The details can be confusing, partly because federal law allows group health plans -- generally those offered by large employers -- to provide workers with self-funded, minimal coverage plans like those offered by Apex, Bianchi said.
Apex's Shull recently said in an email that the firm simply wants to offer coverage to people who otherwise could not afford an ACA plan.
"There will be states that want to halt this. Why, I do not understand," he wrote. "Would an individual be better off going without anything? If they need prescriptions, lab or imaging services subject to a small copay, would you want to be the one to deny them?"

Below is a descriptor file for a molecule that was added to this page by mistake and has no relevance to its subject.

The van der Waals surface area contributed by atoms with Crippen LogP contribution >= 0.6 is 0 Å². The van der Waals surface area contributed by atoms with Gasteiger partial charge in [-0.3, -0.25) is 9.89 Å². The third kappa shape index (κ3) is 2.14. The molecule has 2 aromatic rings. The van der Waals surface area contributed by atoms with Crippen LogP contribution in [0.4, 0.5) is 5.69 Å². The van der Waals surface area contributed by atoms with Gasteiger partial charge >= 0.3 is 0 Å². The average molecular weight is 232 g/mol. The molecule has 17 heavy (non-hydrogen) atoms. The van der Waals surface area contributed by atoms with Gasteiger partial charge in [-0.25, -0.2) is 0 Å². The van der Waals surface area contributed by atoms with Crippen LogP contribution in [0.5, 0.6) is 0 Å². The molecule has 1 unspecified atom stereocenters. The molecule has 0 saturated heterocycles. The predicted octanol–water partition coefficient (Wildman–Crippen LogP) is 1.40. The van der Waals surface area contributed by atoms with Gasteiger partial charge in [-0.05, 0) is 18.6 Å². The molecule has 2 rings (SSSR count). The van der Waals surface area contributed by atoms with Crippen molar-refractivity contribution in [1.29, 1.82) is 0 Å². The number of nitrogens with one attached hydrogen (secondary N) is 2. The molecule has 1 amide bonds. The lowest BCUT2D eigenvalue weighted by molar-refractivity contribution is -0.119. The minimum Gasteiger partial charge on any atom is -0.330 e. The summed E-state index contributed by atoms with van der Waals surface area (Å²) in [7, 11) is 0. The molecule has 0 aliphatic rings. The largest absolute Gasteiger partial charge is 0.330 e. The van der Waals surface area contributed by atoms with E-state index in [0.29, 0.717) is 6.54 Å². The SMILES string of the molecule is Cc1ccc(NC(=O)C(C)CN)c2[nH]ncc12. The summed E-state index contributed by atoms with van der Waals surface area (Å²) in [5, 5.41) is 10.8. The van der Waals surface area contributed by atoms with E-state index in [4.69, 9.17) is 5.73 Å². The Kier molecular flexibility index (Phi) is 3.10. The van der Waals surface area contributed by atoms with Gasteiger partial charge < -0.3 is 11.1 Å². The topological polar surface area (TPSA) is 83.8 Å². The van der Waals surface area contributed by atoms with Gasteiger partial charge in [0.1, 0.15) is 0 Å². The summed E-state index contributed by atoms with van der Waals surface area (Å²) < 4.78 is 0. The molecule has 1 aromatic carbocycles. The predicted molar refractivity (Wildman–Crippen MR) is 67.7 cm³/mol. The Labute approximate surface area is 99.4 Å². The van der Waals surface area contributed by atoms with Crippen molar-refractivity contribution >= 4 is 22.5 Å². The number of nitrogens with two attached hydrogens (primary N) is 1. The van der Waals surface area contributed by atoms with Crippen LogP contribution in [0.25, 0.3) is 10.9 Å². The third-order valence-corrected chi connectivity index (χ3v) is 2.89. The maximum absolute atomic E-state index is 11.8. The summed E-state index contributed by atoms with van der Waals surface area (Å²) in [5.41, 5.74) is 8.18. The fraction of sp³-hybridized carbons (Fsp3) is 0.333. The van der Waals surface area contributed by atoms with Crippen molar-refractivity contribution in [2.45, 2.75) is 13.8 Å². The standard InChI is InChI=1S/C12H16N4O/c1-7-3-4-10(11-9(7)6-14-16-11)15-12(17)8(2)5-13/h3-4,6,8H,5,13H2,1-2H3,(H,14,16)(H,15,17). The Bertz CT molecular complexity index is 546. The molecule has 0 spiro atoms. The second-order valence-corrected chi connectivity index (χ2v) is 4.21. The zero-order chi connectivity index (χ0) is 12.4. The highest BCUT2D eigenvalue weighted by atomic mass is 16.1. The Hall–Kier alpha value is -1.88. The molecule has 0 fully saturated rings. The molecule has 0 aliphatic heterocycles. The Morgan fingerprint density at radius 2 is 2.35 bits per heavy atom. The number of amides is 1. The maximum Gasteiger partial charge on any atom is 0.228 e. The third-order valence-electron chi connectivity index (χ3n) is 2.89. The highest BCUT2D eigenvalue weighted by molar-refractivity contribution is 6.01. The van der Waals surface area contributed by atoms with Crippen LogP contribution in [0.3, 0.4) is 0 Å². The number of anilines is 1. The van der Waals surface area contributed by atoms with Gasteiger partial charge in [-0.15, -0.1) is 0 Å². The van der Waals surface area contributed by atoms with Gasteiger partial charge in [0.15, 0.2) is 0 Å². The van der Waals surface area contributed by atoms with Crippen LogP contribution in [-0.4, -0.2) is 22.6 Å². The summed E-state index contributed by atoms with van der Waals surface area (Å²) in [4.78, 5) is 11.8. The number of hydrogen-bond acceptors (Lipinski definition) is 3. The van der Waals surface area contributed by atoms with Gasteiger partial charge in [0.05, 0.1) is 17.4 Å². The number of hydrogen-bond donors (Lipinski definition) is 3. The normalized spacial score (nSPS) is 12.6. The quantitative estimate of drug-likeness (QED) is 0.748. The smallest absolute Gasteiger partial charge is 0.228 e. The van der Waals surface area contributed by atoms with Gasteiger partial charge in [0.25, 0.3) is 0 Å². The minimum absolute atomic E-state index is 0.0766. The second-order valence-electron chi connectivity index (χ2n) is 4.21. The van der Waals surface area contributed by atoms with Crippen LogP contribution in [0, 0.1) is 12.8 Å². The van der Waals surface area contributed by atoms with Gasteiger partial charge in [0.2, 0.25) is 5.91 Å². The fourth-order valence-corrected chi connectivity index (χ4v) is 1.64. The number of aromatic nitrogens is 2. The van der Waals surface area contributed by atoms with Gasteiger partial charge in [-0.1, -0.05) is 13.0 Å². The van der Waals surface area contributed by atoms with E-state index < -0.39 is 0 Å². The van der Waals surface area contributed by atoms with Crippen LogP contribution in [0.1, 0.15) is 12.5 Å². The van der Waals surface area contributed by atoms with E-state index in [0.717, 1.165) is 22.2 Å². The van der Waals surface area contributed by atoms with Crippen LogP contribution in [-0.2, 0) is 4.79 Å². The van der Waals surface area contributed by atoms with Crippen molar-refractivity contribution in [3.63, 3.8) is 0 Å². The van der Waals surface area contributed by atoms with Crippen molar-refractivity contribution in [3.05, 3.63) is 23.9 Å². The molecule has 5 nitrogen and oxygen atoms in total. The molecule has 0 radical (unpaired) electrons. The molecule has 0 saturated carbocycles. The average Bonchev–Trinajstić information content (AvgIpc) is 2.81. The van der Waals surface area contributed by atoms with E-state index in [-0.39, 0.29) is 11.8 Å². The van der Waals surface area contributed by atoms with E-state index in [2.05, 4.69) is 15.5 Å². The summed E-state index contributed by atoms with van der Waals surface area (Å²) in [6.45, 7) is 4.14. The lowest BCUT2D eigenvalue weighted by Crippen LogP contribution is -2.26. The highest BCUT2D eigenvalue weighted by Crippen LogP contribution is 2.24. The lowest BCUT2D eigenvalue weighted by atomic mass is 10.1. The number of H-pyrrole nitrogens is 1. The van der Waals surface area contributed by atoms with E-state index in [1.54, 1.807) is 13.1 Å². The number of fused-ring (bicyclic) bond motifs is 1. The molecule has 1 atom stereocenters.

Some consumers might find the price attractive, but also find themselves vulnerable to unexpected costs, including the tax liability.
Harper, the broker who signed up for one of the plans, remains confident: "As long as Xpress satisfies the (mandate), which I'm told it does, my clients are in good hands. Even if it doesn't, I don't think it's a big deal. You are saving that (the tax penalty amount) a month."
(Kaiser Health News (KHN) is a national health policy news service. It is an editorially independent program of the Henry J. Kaiser Family Foundation.)
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